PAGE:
Aniline was first isolated from the destructive distillation of indigo in 1826 by Otto Unverdorben[5] , who named it crystalline. In 1834, Friedrich Runge (Pogg. Ann., 1834, 31, p. 65; 32, p. 331) isolated from coal tar a substance that produced a beautiful blue colour on treatment with chloride of lime, which he named kyanol or cyanol. In 1841, C. J. Fritzsche showed that, by treating indigo with caustic potash, it yielded an oil, which he named aniline, from the specific name of one of the indigo-yielding plants, Indigofera anil, anil being derived from the Sanskrit nīla, dark-blue, and nīlā, the indigo plant. About the same time N. N. Zinin found that, on reducing nitrobenzene, a base was formed, which he named benzidam. August Wilhelm von Hofmann investigated these variously-prepared substances, and proved them to be identical (1855), and thenceforth they took their place as one body, under the name aniline or phenylamine.

Its first industrial-scale use was in the manufacture of mauveine, a purple dye discovered in 1856 by Hofmann's student William Henry Perkin. At the time of mauveine's discovery, aniline was an expensive laboratory compound, but it was soon prepared "by the ton" using a process previously discovered by Antoine Béchamp.[6] The synthetic dye industry grew rapidly as new aniline-based dyes were discovered in the late 1850s and 1860s.

p-Toluidine, an aniline derivative, can be used in qualitative analysis to prepare carboxylic acid derivatives.

Toxicology

Aniline is toxic by inhalation of the vapour, absorption through the skin or swallowing. It causes headache, drowsiness, cyanosis, and mental confusion, and, in severe cases, can cause convulsions. Prolonged exposure to the vapour or slight skin exposure over a period of time affects the nervous system and the blood, causing tiredness, loss of appetite, headache, and dizziness.[7]

Oil mixtures containing rapeseed oil denatured with aniline have been clearly linked by epidemiological and analytic chemical studies to the toxic oil syndrome that hit Spain in the spring and summer of 1981, in which 20,000 became acutely ill, 12,000 were hospitalized, and more than 350 died in the first year of the epidemic. The precise etiology though remains unknown.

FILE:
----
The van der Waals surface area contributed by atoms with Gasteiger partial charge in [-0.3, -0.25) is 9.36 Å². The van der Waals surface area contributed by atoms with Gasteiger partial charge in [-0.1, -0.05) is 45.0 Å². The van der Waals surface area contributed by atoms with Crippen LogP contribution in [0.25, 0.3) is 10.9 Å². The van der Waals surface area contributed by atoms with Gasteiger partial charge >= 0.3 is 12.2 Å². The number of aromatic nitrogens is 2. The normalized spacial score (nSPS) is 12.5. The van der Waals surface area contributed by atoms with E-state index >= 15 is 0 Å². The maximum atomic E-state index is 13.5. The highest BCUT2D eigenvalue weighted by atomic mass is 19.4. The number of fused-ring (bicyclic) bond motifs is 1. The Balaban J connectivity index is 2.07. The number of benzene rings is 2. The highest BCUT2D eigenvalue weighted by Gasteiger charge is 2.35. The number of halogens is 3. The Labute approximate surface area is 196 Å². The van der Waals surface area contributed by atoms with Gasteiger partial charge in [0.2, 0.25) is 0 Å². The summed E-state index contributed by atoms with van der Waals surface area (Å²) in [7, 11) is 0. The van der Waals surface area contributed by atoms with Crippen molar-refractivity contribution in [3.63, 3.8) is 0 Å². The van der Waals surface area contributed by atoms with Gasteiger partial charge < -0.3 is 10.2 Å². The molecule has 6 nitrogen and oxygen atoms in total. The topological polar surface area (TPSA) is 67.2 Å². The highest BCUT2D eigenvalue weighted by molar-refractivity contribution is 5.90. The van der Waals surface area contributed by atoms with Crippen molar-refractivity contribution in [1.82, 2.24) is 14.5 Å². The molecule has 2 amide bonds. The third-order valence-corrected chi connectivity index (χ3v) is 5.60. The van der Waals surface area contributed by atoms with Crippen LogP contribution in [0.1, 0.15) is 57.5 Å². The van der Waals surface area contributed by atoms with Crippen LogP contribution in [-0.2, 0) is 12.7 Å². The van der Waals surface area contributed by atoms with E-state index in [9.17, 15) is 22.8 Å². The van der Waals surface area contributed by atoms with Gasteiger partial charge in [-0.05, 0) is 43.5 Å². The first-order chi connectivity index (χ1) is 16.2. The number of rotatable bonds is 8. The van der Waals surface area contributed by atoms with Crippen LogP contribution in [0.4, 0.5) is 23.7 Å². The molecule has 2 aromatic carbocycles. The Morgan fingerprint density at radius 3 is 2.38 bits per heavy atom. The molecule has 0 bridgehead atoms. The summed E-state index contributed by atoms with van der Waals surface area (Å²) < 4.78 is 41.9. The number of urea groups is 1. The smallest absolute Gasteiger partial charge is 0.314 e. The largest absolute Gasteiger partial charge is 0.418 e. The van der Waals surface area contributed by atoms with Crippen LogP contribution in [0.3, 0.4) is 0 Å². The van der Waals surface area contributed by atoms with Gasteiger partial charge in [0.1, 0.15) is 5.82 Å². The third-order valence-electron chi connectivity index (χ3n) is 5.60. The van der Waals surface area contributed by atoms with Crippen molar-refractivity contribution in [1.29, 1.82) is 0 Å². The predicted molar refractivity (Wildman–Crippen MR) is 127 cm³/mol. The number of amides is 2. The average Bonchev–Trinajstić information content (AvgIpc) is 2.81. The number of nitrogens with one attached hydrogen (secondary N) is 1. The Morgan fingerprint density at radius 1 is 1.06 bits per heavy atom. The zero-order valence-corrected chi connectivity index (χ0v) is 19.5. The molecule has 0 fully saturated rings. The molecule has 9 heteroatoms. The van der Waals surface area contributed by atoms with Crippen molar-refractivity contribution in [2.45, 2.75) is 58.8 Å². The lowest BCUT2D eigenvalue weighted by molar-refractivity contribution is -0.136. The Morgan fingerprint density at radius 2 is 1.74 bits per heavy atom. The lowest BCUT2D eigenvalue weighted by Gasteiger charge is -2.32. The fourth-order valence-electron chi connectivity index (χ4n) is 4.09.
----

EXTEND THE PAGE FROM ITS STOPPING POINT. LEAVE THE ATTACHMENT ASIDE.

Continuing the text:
Some authorities class aniline as a carcinogen, although the IARC lists it in Group 3 (not classifiable as to its carcinogenicity to humans) due to the limited and contradictory data available. Aniline dyes are a known risk factor for bladder cancer. Bladder cancer should always be in the differential diagnosis of a patient with hematuria and history of aniline exposure.

References

  1. ^ Solubility of aniline in methanol
  2. ^ Thomas Kahl, Kai-Wilfrid Schröder, "Aniline" in Ullmann's Encyclopedia of Industrial Chemistry 2007; John Wiley & Sons: New York.
  3. ^ Carl N. Webb (1941), "Benzanilide", Org. Synth., http://www.orgsyn.org/orgsyn/orgsyn/prepContent.asp?prep=cv1p0082  ; Coll. Vol. 1: 82  
  4. ^ "Aniline". The Chemical Market Reporter. http://www.the-innovation-group.com/ChemProfiles/Aniline.htm. Retrieved 2007-12-21.  
  5. ^ Otto Unverdorben (1826). "Ueber das Verhalten der organischen Körper in höheren Temperaturen". Annalen der Physik 84 (11): 397–410. doi:10.1002/andp.18260841109.  
  6. ^ Perkin, William Henry. 1861-06-08. "Proceedings of Checmical Societies: Chemical Society, Thursday, May 16, 1861." The Chemical News and Journal of Industrial Science. Retrieved on 2007-09-24.
  7. ^ Muir, GD (ed.) 1971, Hazards in the Chemical Laboratory, The Royal Institute of Chemistry, London.

External links

This article incorporates text from the Encyclopædia Britannica, Eleventh Edition, a publication now in the public domain.